(Yeah spoilers, but I don’t care much - it’s a terrible game)

     
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One puzzle solution in Nibiru involved using a rat as a suicide bomb, as I recall. But again, I already didn’t like the game much by that point.

     
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At least one scene depicting animal cruelty in Phantasmagoria.

     

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I remember being somewhat disturbed by the behavior of one of the ghosts encountered in Amber: Journeys Beyond, especially because my actions were from his point of view.  It resolved itself appropriately for me at the end of his section but was a bit unsettling at first.

I do remember having to make a puree of starlings in Starship Titanic, but it was more Pythonesque rather than wrenching.  During the credits at the end, the disclaimer regarding no harm done made me laugh out loud.

     

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You want to talk about a disturbing game? How about Phantasmagoria 2 ? Pretty much wrote the book on disturbing games. Luckily, this era of gaming didn’t last long thank goodness.

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I enjoy playing adventure games on handheld systems- PS VITA, Nintendo DS and ipad mini.

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So I thrive on these games!

I guess I’m just a messed up dark person maybe?  IDK.  All my life I remember being drawn the dark and macabre.  Fascinated with the world, even in it’s coldness.

I’m surprised that none of the games I immediately thought of have been mentioned yet.

A lot of games touch on themes of mental illness, such as Sanitarium, Fran Bow.  For me that’s particularly challenging media, but it helps me cope and understand my own mental problems.  But I also think that these games feel fantastical enough so that they aren’t soul crushing in their depressing scenes.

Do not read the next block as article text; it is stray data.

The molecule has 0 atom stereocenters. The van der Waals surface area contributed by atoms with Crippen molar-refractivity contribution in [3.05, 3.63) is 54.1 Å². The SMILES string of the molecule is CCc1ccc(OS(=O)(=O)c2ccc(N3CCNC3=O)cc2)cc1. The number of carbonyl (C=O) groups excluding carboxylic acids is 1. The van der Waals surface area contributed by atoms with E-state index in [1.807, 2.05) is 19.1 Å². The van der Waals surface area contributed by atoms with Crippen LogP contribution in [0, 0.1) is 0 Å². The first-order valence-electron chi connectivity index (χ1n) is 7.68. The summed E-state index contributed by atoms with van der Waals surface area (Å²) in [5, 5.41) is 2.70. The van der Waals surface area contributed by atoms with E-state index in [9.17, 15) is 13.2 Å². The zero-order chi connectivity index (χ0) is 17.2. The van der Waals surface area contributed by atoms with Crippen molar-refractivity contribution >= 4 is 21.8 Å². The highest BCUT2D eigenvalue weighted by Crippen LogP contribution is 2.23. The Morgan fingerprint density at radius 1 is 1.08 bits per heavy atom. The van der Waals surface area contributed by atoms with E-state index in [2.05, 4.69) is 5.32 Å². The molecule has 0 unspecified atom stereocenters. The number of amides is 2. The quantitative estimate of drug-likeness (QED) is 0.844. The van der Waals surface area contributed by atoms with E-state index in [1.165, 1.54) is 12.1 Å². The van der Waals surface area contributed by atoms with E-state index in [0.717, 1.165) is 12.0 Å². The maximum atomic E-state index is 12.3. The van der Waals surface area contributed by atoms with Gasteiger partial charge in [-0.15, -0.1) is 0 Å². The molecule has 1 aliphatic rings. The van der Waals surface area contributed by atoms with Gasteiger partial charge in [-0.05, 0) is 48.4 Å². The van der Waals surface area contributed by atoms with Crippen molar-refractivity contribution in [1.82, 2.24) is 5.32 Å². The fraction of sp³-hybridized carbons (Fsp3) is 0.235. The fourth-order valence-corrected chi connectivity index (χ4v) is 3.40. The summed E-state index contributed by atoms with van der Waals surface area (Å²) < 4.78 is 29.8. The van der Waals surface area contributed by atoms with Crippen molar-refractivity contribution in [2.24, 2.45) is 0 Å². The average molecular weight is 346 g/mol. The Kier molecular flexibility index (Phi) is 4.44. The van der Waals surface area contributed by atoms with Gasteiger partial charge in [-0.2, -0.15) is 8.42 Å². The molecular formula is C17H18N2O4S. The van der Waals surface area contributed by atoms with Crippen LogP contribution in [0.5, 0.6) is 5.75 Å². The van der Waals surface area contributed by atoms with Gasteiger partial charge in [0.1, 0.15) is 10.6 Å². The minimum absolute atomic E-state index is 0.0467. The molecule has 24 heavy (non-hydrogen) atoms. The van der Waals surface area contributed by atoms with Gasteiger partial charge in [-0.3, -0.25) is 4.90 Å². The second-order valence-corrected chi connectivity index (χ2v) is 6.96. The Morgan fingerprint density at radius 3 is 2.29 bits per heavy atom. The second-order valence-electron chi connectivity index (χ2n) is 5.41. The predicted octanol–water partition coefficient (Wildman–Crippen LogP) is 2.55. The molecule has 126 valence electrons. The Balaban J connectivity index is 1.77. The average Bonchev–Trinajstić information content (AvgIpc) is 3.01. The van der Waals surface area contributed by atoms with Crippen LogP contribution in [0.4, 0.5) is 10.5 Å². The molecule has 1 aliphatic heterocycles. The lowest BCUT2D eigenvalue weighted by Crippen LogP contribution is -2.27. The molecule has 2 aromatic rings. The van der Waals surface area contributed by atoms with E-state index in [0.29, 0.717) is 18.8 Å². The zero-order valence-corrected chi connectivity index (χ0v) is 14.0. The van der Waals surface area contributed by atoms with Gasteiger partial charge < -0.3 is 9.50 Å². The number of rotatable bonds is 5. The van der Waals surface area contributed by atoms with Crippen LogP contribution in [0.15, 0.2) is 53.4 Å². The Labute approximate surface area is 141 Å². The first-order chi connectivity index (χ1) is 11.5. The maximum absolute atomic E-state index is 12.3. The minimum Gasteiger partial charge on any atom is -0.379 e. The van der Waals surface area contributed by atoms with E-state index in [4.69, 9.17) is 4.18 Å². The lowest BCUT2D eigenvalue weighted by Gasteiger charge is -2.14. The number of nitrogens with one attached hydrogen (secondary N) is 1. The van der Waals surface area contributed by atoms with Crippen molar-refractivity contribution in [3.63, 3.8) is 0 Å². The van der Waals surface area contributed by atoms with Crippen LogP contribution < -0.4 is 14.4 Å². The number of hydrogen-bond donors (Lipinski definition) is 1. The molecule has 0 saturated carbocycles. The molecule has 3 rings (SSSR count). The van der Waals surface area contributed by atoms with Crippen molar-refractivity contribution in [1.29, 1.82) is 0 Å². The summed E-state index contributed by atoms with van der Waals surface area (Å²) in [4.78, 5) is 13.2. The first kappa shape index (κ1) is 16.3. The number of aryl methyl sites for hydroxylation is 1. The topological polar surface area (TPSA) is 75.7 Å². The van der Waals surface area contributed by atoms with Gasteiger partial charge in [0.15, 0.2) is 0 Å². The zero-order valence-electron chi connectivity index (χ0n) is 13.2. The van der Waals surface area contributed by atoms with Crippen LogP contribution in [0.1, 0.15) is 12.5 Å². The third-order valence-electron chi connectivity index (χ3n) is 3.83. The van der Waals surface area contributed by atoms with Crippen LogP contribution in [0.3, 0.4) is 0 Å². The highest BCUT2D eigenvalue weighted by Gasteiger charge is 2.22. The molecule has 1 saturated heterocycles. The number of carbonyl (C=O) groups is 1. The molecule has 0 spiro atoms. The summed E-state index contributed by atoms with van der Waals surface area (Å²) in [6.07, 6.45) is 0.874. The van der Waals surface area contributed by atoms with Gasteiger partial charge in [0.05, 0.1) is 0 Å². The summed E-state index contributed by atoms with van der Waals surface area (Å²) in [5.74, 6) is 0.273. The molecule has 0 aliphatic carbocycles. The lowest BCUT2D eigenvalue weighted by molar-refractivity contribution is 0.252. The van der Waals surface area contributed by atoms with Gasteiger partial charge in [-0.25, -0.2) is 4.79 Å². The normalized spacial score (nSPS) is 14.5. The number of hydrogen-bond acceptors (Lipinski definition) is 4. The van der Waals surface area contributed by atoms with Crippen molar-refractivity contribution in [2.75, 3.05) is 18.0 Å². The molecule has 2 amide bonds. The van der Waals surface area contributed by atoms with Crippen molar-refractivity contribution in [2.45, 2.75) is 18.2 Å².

I don’t think all media is meant to inspire feelings of joy or glee or happiness.  Obviously in every art circle, there has been a movement to challenge what art should portray, and it should grapple with weighty personal themes or topics.

In this way, I think we find a solid “Yes” to the question are video games art?  But that’s for another thread.

Non-adventure games such as “This War of Mine”, “Papers, Please”, and basically every Ice Pick Lodge Game ever made, handle these dark themes really well.  The player is determined to use the systems available to them to overcome the worst things the world has to offer such as wars and bombings, disease, and fascist governments.  And the goal is usually somewhat noble, even if it’s just survive.

To me violence is kind of a non-starter.  It’s probably the thing I’m most offended by, but also I don’t really put adventure games separate from action movies or shooting games or fighting games, where the gore and violence is played up and exaggerated. 

I agree with Mikekelly that the thing that makes me most uncomfortable when it comes to sexuality is usually the age or vulnerability of the characters in the narrative.  Sex on it’s own is not offensive to me.  And let’s be honest, as an openly gay guy, I’ve had to tolerate a million and one sex scenes, that I’d rather have not really seen.